I've been arguing that our students should become mentor/teachers for other students. One other thing that our students might be doing, related not orthogonal to this direct teaching function, is to have students make "learning objects." Within a class as part of the course work, some of the assignments should be to make learning objects. Why? Because the idea is that these things can be re-used. The reuse by peers does two things. It provides a means of evaluation for the original work. And it provides a motivation for the student to do the best work possible. Most student work has no use value beyond the creation and in many cases the students don't take the work seriously. Some of the folks who boost ePortfolios argue that there is some subsequent use as a credential on a resume. Perhaps. If the work happens to be in the same line of work as where the students is searching for a job that is true, otherwise not. The credential motivation is often weak. That the work has reuse value can be a stronger motivation. And it emphasizes a sense of social value that should appeal to student ideals and that I believe we should encourage in our students. The first reasons that student articulate for going to college are almost invariably about getting a good job and providing a secure future. There may be many other unarticulated reasons – an 18 or 19 year old is still grappling with meaning of life issues and where he should place his personal commitments - we should be tying into that with our instruction and doing work that is simultaneously educational for them and has social value is a good way to do this.
The issue for the doubter here, and I’m sure there will be lots of doubt, is how can the instructor maintain quality in the course and yet use content that is generated by students. Shouldn’t the content, instead, be generated by the experts in the profession – the journal articles, textbooks, and Web sites created by the top faculty? Of course, it must be true that some of the course content is from experts. Part of any course is exposing students to the expert thinking. But beyond that, the answer to the question largely depends on the primary metaphor the instructor maintains in considering how the course should be designed.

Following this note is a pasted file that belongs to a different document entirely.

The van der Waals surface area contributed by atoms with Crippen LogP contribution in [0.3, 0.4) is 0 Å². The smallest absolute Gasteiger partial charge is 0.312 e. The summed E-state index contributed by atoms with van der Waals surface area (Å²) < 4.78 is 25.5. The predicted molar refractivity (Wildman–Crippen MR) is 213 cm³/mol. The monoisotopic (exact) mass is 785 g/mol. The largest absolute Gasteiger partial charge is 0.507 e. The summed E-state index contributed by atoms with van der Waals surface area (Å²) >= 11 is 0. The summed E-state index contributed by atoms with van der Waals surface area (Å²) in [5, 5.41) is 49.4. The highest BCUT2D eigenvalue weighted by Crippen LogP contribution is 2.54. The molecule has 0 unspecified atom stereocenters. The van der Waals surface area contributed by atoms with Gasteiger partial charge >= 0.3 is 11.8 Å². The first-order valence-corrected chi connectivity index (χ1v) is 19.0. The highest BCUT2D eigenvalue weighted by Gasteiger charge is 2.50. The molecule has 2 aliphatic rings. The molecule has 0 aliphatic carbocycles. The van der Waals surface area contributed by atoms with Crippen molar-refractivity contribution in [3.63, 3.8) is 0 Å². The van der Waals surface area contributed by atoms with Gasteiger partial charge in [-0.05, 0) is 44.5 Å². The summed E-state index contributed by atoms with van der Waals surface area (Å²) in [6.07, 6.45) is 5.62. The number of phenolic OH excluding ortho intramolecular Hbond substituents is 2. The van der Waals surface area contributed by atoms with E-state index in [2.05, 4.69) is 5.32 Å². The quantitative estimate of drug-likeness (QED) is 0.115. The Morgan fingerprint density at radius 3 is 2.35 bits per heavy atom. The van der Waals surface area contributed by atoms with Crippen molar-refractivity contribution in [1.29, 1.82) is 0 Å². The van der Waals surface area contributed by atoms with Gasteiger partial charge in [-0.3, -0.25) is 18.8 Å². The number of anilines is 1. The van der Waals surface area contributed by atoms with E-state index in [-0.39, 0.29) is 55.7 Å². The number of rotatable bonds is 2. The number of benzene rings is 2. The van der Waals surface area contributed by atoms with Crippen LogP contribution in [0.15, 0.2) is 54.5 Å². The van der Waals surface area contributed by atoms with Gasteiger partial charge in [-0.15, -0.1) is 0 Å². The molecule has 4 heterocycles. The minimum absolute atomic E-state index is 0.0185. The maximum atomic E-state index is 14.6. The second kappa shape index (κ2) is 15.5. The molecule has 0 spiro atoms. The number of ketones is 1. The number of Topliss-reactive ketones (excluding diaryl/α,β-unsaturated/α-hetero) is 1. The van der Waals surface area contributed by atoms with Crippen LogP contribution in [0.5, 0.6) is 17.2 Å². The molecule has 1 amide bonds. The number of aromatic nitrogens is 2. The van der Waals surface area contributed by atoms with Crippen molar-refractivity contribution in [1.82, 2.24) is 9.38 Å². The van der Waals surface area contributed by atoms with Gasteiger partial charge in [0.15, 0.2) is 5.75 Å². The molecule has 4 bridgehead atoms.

If the metaphor is about pouring content into students’ heads, then what is poured must be expert content. With this metaphor, I believe the correct question is to ask whether the student heads are sponges or sieves. If sponges, great, keep doing the approach. If sieves, maybe we need a different metaphor. My preferred metaphor is instruction as dialog. Students learn through their responses and how the path of subsequent question and answering unfolds. If you like this metaphor, then the key question is how does the instructor make the students open up, make them receptive to response? I know that when I got started with ALN 10 years ago that was the primary question. I think it is still the main issue.
Especially at the beginning of the semester, the instructor’s job is to a significant degree getting the student comfortable being open in spite of the student’s novice status. Too often, I believe, instructor attempts at dialog turn into monolog because the students aren’t going for it. Why take the risk of looking stupid in class? My belief is that many instructors turn to the pouring content into the student’s heads approach, because they’ve been unsuccessful in getting good dialog.
The benefit of using work created by other students is that the class will find the material accessible. For that reason it is a good starting point into the material. The student work is not meant as a substitute for expert content. It is meant to initiate the discussion. It can have good reuse value for doing that. And because students will be more comfortable benchmarking themselves against other students, it will encourage the openness that we want in the classroom.
Instructors must think of the technology more as a place to showcase the work of students and less as an electronic file drawer for the content they produce or the pdfs of articles that their colleagues in the field produce. In turn the Blackboards, WebCTs, and other CMS companies must design the next generation of their systems to enable students to produce this type of reusable work. This means the students should have access to all the tools that are available to the instructors. Technically, I don't think this is hard. Conceptually, there are still blocks. Right now, I feel like a voice in the wilderness making this argument. Everyone buys the jargon that effective instruction must be "student centric." But those in the field who find the CMS coming up short in this dimension are arguing for different software, perhaps ePortfolios to do the trick.
I think that is wrong. First we can't afford it. We can't afford to support one system after the next when we find the earlier one deficient. Second, and I believe more to the point, the ePortfolio approach doesn't do anything for student work as social value, and thus does not give a way to integrate students in as content producers. For that, re-use is critical. And so I believe we in ed tech really need to be advocating for it. If the voice is loud enough, the CMS vendors will get the message. Ironically, I don't think the Sakai folks are ahead of the game here, even if they come from within our community. The reuse of student work is not the focus of their current efforts.
What does an instructor do now to adopt the approach when the tools aren't really there to make it obvious that is what the instructor should do? How can we in ed tech promote the metaphor of dialog and reuse of student work? And how do we get instructors sufficiently engaged that with respect to our current CMS systems, they "love the one their with?"